A case against going to class

Date 2016-01-31

Few decisions in my recent past have been as controversial as the decision not to go the most classes at university. This post describes my personal reasoning behind this decision.

Note that these arguments concern university classes for mathematics and computer science courses.

An entirely outdated system

One person standing in front of a class of 25-300 people speaking on a subject they have more expertise in. That concept is hundreds of years old and it has barely changed.

The concept of one-to-many teaching is massively outdated. Not to mention that getting information from just that one source is an anti-pattern. The education system is in dire need for an update.

The right pace

This configuration of teaching has the inherent problem that the teacher can only be at the right pace for at most one student, assuming that everyone learns at a different rate. This means that I am usually either bored in class or hopelessly lost, but rarely following along.

The university problem

No-one has ever really explained the intended function of a university to me.

I've gotten as far as this: To provide higher education, experts in their field are required to explain what only they know well enough.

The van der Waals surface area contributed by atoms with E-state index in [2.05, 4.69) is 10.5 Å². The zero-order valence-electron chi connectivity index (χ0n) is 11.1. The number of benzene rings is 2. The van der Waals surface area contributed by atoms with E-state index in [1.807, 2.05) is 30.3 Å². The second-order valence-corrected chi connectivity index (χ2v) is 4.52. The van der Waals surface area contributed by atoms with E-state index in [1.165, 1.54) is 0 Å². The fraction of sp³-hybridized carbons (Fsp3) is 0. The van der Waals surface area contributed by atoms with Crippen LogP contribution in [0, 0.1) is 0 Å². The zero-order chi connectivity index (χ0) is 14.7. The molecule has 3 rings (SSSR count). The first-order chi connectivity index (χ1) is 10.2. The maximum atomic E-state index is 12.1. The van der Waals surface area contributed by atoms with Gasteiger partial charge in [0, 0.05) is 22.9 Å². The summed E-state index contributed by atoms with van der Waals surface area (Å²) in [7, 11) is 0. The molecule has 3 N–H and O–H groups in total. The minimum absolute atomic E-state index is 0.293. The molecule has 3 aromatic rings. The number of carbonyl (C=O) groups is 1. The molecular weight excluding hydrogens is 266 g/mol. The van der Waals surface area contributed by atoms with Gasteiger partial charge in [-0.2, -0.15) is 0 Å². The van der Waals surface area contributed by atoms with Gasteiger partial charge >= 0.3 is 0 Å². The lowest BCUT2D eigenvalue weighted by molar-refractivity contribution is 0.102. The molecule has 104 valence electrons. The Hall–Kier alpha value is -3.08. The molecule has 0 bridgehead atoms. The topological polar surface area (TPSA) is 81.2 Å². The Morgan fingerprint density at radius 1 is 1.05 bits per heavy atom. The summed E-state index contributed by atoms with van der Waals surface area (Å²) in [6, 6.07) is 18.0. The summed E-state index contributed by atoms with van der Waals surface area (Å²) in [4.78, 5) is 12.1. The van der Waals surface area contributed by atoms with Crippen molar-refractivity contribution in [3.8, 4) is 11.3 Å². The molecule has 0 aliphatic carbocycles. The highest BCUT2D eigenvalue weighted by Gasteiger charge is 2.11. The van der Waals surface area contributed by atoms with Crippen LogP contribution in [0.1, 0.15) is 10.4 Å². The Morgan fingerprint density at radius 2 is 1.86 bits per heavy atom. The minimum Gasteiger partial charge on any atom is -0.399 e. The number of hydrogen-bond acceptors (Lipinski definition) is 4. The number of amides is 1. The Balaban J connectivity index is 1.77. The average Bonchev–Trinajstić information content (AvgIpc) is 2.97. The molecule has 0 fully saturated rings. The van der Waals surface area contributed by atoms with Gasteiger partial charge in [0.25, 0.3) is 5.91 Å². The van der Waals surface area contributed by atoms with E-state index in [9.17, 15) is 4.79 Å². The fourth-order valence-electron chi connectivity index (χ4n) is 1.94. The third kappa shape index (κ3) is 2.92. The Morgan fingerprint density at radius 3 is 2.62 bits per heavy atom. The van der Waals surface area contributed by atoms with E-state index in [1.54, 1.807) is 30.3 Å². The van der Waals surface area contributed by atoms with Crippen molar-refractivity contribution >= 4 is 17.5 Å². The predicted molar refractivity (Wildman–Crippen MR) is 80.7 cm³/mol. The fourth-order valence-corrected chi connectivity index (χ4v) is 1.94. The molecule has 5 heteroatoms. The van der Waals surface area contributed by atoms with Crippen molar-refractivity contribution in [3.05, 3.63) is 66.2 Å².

In recent years the work pressure for these professors has increased massively. As a result, a lot of professors don't have time to, or don't like to teach.

I've been in classes where the professor was just reading the slides and ignoring every student. I've been in classes where the professor quit teaching after half of the class, running out as if from a fire. These were bad, but the worst part is that most professors don't seem to make any effort to improve their didactic skills.

As a result, classes are generally of bad didactic quality.

Maybe you'll miss something important!

No. No I won't. Mathematics and computer science both have two inherent advantages.

  1. Exams are usually graded in an objective manner. Any solution is either correct or incorrect, there is little discussion possible and no opinions are involved.

  2. All the course material is plentifully available online.

stackoverflow, the math stack-exchange and Coursera are abundant resources of knowledge and inter-personal learning. If that wasn't enough, for any recent subject, the best universities in the world publish all their lecture material online. This gives you plenty of sources of learning material and, in the case of recorded lectures, lets you learn at your own pace (e.g. 2x speed hamster-like sounding professors).


Now you know why I personally don't attend classes. For the record: I do not intend to persuade or encourage anyone else to start skipping their classes.

Classes as they currently exist are becoming redundant. I personally predict massively distributed one-to-one (not necessarily human-to-human) learning via the internet, combined with small-scale many-to-many educational gatherings. This allows anyone to learn at their own pace from a myriad of sources while automatically encouraging better teaching.

teaching Haskell to a mathematician

Looking for a lead engineer?

Hire me
Erasmus, the good, the bad and the ugly